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The Kalem Company was the first of the northern film studios to setup in Jacksonville in 1908. The cast and crew stayed at the Roseland Hotel in the Fairfield area. They took the ferry across the St. Johns River to a place that was rich in locations. The area had creeks, old bridges, mansions, a railroad, and large oak trees with hanging Spanish moss that astonished audiences. This made Arlington the first “on location” movie set for the film industry. In the photo below, notice the cannon, which was used in Civil War themed movie sets.
Jacksonville became the "The Winter Film Capital of the World" with twenty-six movie companies setting up shop during the silent movie era. The industry would eventually move their headquarters to Hollywood.
Norman Studios, in the Arlington neighborhood of Jacksonville, is the only remaining production complex from the silent movie era. Five buildings survive from a time when Richard Norman produced films starring African American characters. The organization has a popular program called, “Silent Sundays” where they show classic films. Check the Norman Studios event calendar for silent movie showings.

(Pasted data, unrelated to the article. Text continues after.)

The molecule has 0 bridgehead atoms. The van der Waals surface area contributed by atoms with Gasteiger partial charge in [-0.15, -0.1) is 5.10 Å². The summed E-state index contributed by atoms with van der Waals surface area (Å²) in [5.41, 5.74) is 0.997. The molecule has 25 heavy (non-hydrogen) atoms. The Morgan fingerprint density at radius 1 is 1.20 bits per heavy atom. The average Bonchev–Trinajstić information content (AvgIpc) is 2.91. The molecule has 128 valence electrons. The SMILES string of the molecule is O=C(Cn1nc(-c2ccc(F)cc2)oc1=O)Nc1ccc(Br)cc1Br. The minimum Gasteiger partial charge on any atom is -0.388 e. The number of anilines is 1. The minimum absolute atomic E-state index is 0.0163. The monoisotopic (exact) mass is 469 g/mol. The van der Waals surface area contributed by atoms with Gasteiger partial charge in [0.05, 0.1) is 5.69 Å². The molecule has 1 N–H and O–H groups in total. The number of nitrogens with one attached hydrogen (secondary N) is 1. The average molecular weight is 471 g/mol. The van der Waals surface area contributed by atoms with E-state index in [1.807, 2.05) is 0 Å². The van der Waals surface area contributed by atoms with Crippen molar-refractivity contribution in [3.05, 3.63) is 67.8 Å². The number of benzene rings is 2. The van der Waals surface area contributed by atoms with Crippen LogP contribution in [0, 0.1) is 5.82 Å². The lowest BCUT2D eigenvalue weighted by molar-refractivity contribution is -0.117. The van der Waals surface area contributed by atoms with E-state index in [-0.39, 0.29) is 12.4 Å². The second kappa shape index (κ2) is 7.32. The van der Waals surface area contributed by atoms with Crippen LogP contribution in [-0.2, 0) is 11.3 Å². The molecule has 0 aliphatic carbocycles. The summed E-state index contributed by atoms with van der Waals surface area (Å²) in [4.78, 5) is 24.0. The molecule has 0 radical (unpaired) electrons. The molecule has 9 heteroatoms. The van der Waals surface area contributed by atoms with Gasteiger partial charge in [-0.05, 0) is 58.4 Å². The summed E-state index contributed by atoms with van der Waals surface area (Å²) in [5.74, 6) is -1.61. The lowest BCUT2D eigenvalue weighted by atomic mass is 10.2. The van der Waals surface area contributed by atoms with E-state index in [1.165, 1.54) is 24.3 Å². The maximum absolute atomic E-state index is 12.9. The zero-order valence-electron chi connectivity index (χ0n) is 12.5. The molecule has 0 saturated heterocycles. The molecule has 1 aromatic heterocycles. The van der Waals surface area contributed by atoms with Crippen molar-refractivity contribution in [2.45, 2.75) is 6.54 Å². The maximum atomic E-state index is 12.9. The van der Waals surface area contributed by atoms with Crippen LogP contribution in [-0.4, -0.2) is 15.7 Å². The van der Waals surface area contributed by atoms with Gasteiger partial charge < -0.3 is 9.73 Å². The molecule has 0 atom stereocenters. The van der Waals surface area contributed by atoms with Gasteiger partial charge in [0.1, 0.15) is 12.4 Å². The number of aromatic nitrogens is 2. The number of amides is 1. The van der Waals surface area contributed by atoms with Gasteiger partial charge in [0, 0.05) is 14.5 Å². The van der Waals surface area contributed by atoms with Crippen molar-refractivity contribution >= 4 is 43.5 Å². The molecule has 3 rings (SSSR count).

The Museum of Science & History (MOSH) has a silent movie display in the Currents of Time exhibit. Two films play continuously, “The Siege of Petersburg” (Kalem, 1912) and an Oliver Hardy comedy called, “The Servant Girl’s Legacy” (Lubin, 1914).
Today, Hollywood is re-discovering Jacksonville. The city has a Film & Television Office that attracts many production companies. Some of the movies made in Jacksonville include: G.I. Jane, Devil’s Advocate, Lonely Hearts, Basic, Recount, and The Year of Getting to Know Us. For a highlight reel, check out, “We’ve Got the Pictures”.
Interested in watching an original “reel to reel” movie? The 1927 Florida Theatre shows Summer Movie Classics on Sundays.
Explore, learn, and enjoy Jacksonville’s amazing history.